Advisory Committee on Mathematics Education (ACME)

ACME statement on the reception baseline assessment

10 February 2015

Six providers of the reception baseline assessment have been approved by the Department for Education.

By the end of April, government‑funded schools that wish to use the assessment measure from September must choose from: the Centre for Evaluation and Monitoring (CEM), Durham University; Early Excellence; GL assessment; Hodder Education; the National Foundation for Educational Research (NFER); and Speech Link.

In 2022, the government will then use whichever shows the most progress the reception baseline to key stage 2 results or the key stage 1 to key stage 2 results.

Those schools that choose not to use the baseline assessment will be held to account by their pupils' attainment at the end of key stage 2 from 2023.

ACME has questioned the usefulness of a baseline assessment in mathematics, whether at Key Stage 1 or reception.

The Committee has highlighted issues with new baseline assessments for reception, such as:

  • Very young children will be assessed but scores will not take account of whether children are born in the summer.
  • Children will have varied pre-school backgrounds, in terms of cultures, experience of settings and knowledge of English.
  • Schools will have an undesirable incentive to depress scores in order to increase measured progress, especially if this means attaining extra funding.
  • What is considered key or informative in testing may also vary across schools.

For accountability, it would be adequate to compare the outcomes of primary schools with similar intakes of children. This would be the most cost-effective and arguably the fairest system for schools.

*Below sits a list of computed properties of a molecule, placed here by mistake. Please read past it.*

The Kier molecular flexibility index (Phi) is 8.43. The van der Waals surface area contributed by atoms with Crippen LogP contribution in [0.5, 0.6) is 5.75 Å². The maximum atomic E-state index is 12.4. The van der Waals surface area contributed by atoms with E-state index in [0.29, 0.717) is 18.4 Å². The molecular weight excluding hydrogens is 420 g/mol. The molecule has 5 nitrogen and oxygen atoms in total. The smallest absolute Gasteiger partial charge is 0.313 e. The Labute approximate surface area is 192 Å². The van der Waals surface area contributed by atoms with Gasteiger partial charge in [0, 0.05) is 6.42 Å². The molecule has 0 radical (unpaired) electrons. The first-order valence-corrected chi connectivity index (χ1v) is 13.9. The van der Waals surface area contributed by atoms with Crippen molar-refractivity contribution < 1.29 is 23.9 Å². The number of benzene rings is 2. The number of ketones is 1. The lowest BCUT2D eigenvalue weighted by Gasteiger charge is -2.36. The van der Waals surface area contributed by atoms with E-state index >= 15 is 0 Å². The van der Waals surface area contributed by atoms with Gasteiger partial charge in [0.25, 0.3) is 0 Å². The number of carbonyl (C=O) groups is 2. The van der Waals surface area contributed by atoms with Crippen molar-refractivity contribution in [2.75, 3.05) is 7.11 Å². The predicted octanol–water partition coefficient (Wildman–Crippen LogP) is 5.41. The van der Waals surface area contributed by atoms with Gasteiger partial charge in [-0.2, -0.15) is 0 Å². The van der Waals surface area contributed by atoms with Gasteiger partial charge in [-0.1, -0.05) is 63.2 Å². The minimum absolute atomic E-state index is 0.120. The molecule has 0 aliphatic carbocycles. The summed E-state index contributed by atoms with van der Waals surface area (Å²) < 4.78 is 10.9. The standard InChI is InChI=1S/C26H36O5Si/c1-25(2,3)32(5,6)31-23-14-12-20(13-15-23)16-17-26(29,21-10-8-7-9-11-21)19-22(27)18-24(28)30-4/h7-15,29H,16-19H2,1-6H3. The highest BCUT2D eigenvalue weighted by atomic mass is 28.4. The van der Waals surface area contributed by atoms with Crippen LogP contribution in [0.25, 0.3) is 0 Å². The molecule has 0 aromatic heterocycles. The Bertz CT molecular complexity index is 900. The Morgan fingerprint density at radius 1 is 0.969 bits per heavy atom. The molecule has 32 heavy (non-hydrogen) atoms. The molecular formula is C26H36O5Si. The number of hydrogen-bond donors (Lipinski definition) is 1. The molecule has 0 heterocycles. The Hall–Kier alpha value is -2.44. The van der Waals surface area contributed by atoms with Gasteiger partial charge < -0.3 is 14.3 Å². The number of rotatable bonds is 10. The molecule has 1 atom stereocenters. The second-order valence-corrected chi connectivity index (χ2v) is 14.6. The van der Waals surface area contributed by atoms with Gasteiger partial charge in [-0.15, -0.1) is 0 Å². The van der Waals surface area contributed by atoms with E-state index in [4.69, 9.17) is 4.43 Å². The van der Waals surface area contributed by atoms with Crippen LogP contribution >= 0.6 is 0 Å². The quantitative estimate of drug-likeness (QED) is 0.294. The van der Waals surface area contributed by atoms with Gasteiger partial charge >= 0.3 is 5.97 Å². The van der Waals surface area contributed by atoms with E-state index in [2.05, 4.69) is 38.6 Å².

There are issues around over testing children. Giving children mathematics scores which stay with them throughout their primary schooling has the potential to create fixed mindsets about mathematics ability for teachers, children and parents, rather than fostering high expectations and positive attitudes [1].

ACME advises that to ensure that the future system is fair and transparent, schools should be advised that commercially produced baseline assessment are optional. They should be advised that there is a choice between reception baseline assessments for primary schools, a Key Stage 1 baseline for junior schools and no baseline at all for schools who opt out. Baseline assessment must also be uncoupled from school funding arrangements.

Nick Gibb responded to this and another letter, detailing that the points raised by ACME had been noted and would be passed on to officials in the Department for Education working on mathematics reforms.

The ATM and MA have also highlighted the issues with baseline assessments. David Laws responded to this letter.

[1] Boaler, J., (2013)" Ability and Mathematics: the mindset revolution that is shaping education", Forum, 55(1): http://joboaler.com/pub/14_Boaler_FORUM_55_1_web.pdf.

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